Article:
“Boiling the Ocean” is a track that became available this spring as a download from the annual PDX Pop Now! Compilation; the song opens disc two of the 42-song offering, about which you can read more here. The album is released each year in conjunction with the PDX Pop Now! music festival, which happened last month. Note that the Minders are 20-year rock’n’roll veterans, initially springing from the renowned Elephant 6 collective. They have been based in Portland since 1998, and have a new album themselves due out next month, called Into the River. You can download a free and legal MP3 from that album, “Summer Song,” on SoundCloud.
While rock’n’roll may be past the point of reinventability, there is the occasional band that comes along and gives it a good ride.
There’s something intriguingly old-school about “Bad Tattoos”—the hand-constructed beat, with its slightly fuzzy and very insistent bass line; those penny-whistle synth bursts; and a female lead singer full of soul and swagger, who happens to perform with the name Jimi Hendrix. At the same time, the song’s sonic landscape and general drive feels entirely of our 21st-century moment. While rock’n’roll may be past the point of reinventability, there is the occasional band that comes along and gives it a good ride. The Portland sextet Thanks appears to be one of these bands. If nothing else, how often, I am realizing as I listen to this, do you hear a stompy, minor-key rocker these days? Not very often, I assure you.
I like too how embedded and cloaked the guitar work is here; more than a minute passes before you hear the guitar, and it arrives with such muted self-assurance (1:04) that it immediately seems as if it had already been here and you just weren’t paying attention. Through most of the rest of the song, the metallic, low-register splendor of Andrew Hanna’s guitar provides both motion and density to a song with a gratifying number of moving parts. By the time the recurring guitar line coalesces into a bit of a solo (2:50), you will have thoroughly forgotten that this song was ever anything but a guitar rave-up. But go back and listen to the beginning; surprise!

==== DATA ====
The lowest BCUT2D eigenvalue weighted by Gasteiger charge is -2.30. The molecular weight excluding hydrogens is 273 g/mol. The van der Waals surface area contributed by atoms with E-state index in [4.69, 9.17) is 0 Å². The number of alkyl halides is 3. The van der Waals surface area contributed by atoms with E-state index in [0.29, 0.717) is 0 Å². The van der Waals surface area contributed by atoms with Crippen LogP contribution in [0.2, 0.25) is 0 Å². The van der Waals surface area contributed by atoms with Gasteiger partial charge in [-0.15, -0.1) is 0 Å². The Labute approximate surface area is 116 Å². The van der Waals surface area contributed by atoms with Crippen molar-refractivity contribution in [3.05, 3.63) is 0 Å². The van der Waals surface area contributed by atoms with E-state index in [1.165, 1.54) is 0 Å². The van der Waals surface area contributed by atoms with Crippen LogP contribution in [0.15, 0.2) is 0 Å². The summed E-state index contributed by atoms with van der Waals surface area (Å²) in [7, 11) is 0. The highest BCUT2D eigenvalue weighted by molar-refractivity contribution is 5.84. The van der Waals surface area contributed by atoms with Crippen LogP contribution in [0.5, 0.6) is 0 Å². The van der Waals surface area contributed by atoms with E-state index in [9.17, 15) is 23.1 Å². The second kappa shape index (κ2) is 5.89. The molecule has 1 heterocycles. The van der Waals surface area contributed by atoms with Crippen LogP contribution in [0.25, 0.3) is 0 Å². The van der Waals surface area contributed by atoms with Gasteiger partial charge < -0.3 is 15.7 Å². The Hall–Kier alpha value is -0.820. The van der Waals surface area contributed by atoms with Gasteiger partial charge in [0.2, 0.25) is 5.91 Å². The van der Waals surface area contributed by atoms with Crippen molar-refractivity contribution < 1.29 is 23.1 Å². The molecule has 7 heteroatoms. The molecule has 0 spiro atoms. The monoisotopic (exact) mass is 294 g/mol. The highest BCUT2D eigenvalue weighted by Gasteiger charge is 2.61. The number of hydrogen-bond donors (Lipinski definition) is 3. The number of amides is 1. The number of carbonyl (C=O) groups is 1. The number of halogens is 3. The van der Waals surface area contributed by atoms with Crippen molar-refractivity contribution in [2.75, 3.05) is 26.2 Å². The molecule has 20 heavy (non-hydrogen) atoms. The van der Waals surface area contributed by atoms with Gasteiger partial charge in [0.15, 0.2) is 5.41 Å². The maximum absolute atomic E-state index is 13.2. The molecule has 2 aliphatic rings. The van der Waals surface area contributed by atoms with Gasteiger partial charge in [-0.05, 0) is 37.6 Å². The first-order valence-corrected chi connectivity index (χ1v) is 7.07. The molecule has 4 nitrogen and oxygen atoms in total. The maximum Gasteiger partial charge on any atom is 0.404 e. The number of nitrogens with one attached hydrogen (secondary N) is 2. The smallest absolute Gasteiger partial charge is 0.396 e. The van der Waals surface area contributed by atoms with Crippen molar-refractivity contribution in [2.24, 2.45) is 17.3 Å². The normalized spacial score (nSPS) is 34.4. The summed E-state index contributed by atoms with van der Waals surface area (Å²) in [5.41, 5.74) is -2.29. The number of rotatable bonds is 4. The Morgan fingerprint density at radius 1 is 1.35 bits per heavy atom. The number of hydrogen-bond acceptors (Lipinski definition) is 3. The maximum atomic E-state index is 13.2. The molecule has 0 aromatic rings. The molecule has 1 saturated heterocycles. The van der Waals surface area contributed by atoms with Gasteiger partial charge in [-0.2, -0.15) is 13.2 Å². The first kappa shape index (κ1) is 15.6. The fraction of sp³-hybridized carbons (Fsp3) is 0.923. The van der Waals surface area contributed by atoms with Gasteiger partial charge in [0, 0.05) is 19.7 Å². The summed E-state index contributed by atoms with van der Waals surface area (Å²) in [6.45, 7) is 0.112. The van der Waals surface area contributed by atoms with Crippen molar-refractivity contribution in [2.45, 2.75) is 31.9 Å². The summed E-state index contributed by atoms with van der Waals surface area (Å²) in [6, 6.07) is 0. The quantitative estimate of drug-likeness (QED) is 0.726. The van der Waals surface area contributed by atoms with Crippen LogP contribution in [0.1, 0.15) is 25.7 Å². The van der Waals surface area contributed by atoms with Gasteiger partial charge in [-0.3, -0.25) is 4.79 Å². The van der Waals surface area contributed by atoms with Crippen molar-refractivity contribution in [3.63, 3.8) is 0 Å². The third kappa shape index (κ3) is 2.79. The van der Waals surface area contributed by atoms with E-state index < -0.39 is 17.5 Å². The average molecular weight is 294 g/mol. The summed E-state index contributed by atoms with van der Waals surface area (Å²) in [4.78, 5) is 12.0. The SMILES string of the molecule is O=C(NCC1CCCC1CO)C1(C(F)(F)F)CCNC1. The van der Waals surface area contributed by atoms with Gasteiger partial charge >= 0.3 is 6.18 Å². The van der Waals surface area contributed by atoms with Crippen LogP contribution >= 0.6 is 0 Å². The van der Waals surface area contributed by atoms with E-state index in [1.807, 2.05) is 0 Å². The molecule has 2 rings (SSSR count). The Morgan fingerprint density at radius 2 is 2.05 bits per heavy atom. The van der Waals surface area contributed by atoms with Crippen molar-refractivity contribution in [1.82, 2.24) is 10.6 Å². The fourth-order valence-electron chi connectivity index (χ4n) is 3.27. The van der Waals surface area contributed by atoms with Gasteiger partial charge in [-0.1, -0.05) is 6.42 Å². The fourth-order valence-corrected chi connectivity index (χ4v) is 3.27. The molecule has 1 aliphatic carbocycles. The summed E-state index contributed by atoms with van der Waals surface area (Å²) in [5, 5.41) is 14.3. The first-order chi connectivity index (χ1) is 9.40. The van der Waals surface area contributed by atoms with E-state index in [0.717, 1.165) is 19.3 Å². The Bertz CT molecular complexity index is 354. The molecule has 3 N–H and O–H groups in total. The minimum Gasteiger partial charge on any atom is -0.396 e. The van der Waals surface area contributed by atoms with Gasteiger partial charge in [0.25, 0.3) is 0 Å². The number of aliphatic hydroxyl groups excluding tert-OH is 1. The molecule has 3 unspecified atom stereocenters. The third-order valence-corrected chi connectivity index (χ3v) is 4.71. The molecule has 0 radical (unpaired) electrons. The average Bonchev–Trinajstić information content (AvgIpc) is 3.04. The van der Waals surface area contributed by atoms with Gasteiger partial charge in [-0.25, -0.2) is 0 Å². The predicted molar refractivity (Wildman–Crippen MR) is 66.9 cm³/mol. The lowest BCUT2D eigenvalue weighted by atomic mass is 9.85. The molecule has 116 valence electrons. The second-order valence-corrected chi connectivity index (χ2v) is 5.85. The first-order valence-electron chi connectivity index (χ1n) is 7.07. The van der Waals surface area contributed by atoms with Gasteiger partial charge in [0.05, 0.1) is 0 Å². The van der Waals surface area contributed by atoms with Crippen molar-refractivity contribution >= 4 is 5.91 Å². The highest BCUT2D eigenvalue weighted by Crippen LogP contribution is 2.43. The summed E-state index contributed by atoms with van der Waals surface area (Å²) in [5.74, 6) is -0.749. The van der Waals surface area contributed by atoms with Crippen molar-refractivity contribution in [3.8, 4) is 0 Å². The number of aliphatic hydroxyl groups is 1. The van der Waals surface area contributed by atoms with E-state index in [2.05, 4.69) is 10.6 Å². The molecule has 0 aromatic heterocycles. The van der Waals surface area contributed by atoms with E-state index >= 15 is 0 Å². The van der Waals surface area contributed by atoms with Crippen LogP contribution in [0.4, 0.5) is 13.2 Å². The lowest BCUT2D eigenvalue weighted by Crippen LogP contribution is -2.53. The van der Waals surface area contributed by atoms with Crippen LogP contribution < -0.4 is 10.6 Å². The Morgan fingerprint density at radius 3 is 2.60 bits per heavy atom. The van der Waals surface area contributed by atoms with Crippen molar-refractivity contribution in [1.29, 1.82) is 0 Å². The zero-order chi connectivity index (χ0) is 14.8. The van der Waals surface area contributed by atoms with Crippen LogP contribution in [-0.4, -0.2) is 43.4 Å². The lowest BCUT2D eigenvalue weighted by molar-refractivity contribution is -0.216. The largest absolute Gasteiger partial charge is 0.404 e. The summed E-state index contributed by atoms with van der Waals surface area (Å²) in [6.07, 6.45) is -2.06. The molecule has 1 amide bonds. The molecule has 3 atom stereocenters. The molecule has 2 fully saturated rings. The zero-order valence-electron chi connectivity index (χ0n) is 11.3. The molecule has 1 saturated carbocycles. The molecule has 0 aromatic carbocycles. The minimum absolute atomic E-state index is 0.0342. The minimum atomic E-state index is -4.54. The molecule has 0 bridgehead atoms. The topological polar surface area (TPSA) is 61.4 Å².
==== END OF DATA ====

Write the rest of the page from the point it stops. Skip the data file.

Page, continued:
“Bad Tattoos” is a track from the annual and always engaging PDX Pop Now! Compilation, the 2015 version of which was released in early June, in advance of the PDX Pop Now! music festival, scheduled for later this month in Portland. More information about the 42-track album is available here. “Bad Tattoos” is also slated to appear on Thanks’ next release, No Mercy in the Mountain, their second full-length, and an album they are at this moment raising money for on Kickstarter.
The new wave era pop rock that inspires them was typically fabricated with glistening studio sheen back in the day; that a song like “Sometimes” pushes forward with an almost homely plainness adds to its appeal in an odd and refreshing way.
The Portland duo DoublePlusGood (three guys in the photo, yes, I don’t know why) traffic in almost heart-breakingly straightforward and melodic synth pop. The new wave era pop rock that inspires them was typically fabricated with glistening studio sheen back in the day; that a song like “Sometimes” pushes forward with an almost homely plainness adds to its appeal in an odd and refreshing way.
And note that while couched in a lo-fi feel, “Sometimes” does not confuse lo-fi with mere muddiness. On the contrary, one of the song’s many charms is the aural accessibility of all of its sounds—there’s nothing going on that can’t be singled out and understood by the ear, which is actually an unusual accomplishment in an age when it is far too easy to layer and overlap till the cows come home. And bonus points here for the late-arriving bridge (singing begins at 2:48), with its darker, lower-register melody, and its eventual and artful meshing with the friendly and by now inevitable-sounding chorus.
“Sometimes” is a track from the the PDX Pop Now! Annual Compilation, which was released in June, in advance of the PDX Pop Now! music festival, scheduled for this weekend in Portland. Thanks to Largehearted Boy for the head’s up.
How interesting to find “You’re Not Really Here” closing off an album as otherwise clamorous as WL’s debut, Hold.
Spacious and oh so deliberate music from a band that happens to know a thing or two about dense noise and churning rhythm as well. Which of course, to me, makes the quiet, ruminative stuff all that more compelling—how interesting to find “You’re Not Really Here” closing off an album as otherwise clamorous as WL’s debut, Hold. It’s almost as if the ambient noises you can hear in the background at the beginning of the song are the band’s guitars cooling off, audibly, the way an automobile engine makes those clicks and clacks after you’ve shut it down.